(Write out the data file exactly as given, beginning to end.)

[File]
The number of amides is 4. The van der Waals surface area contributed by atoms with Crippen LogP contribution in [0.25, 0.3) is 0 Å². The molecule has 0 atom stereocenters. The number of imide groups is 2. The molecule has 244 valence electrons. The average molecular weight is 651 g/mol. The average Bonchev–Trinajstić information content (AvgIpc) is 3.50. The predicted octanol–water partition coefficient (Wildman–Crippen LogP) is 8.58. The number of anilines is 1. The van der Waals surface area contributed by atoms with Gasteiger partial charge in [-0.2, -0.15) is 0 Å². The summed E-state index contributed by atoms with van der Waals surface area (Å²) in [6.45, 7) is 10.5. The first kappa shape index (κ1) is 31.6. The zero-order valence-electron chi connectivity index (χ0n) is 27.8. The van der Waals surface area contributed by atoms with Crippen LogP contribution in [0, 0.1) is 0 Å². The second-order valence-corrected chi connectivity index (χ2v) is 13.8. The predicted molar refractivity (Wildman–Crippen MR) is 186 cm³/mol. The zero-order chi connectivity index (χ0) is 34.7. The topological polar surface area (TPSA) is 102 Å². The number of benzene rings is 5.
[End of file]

The number of amides is 4. The van der Waals surface area contributed by atoms with Crippen LogP contribution in [0.25, 0.3) is 0 Å². The molecule has 0 atom stereocenters. The number of imide groups is 2. The molecule has 244 valence electrons. The average molecular weight is 651 g/mol. The average Bonchev–Trinajstić information content (AvgIpc) is 3.50. The predicted octanol–water partition coefficient (Wildman–Crippen LogP) is 8.58. The number of anilines is 1. The van der Waals surface area contributed by atoms with Gasteiger partial charge in [-0.2, -0.15) is 0 Å². The summed E-state index contributed by atoms with van der Waals surface area (Å²) in [6.45, 7) is 10.5. The first kappa shape index (κ1) is 31.6. The zero-order valence-electron chi connectivity index (χ0n) is 27.8. The van der Waals surface area contributed by atoms with Crippen LogP contribution in [0, 0.1) is 0 Å². The second-order valence-corrected chi connectivity index (χ2v) is 13.8. The predicted molar refractivity (Wildman–Crippen MR) is 186 cm³/mol. The zero-order chi connectivity index (χ0) is 34.7. The topological polar surface area (TPSA) is 102 Å². The number of benzene rings is 5.